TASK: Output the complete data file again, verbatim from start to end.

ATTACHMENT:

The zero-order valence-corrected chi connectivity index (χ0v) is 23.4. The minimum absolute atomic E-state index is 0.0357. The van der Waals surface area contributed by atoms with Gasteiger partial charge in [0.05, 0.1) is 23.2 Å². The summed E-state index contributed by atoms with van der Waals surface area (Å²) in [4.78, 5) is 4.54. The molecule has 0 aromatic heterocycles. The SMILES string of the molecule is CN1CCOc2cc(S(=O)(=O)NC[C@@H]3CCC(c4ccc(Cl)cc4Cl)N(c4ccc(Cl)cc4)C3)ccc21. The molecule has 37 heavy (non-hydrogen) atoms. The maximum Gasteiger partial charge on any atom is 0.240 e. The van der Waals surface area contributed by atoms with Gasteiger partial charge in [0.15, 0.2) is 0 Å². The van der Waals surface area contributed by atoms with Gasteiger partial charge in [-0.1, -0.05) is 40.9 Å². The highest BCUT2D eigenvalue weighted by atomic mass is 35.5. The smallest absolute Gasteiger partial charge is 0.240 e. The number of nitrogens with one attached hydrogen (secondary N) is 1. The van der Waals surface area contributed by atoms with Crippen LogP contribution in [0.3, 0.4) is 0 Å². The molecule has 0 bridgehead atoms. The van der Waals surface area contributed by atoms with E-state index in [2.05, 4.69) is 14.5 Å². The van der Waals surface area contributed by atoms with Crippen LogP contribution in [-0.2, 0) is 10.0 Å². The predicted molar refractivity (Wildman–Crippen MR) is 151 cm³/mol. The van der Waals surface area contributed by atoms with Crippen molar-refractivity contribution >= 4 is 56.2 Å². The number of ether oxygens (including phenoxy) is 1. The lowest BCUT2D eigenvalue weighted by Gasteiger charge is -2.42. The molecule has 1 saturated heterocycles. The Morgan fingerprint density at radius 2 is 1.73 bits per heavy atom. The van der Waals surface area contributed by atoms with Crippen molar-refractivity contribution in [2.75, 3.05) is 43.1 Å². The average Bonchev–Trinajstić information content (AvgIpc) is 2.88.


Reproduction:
The zero-order valence-corrected chi connectivity index (χ0v) is 23.4. The minimum absolute atomic E-state index is 0.0357. The van der Waals surface area contributed by atoms with Gasteiger partial charge in [0.05, 0.1) is 23.2 Å². The summed E-state index contributed by atoms with van der Waals surface area (Å²) in [4.78, 5) is 4.54. The molecule has 0 aromatic heterocycles. The SMILES string of the molecule is CN1CCOc2cc(S(=O)(=O)NC[C@@H]3CCC(c4ccc(Cl)cc4Cl)N(c4ccc(Cl)cc4)C3)ccc21. The molecule has 37 heavy (non-hydrogen) atoms. The maximum Gasteiger partial charge on any atom is 0.240 e. The van der Waals surface area contributed by atoms with Gasteiger partial charge in [0.15, 0.2) is 0 Å². The van der Waals surface area contributed by atoms with Gasteiger partial charge in [-0.1, -0.05) is 40.9 Å². The highest BCUT2D eigenvalue weighted by atomic mass is 35.5. The smallest absolute Gasteiger partial charge is 0.240 e. The number of nitrogens with one attached hydrogen (secondary N) is 1. The van der Waals surface area contributed by atoms with Crippen LogP contribution in [0.3, 0.4) is 0 Å². The molecule has 0 bridgehead atoms. The van der Waals surface area contributed by atoms with E-state index in [2.05, 4.69) is 14.5 Å². The van der Waals surface area contributed by atoms with Crippen LogP contribution in [-0.2, 0) is 10.0 Å². The predicted molar refractivity (Wildman–Crippen MR) is 151 cm³/mol. The van der Waals surface area contributed by atoms with Crippen molar-refractivity contribution >= 4 is 56.2 Å². The number of ether oxygens (including phenoxy) is 1. The lowest BCUT2D eigenvalue weighted by Gasteiger charge is -2.42. The molecule has 1 saturated heterocycles. The Morgan fingerprint density at radius 2 is 1.73 bits per heavy atom. The van der Waals surface area contributed by atoms with Crippen molar-refractivity contribution in [2.75, 3.05) is 43.1 Å². The average Bonchev–Trinajstić information content (AvgIpc) is 2.88.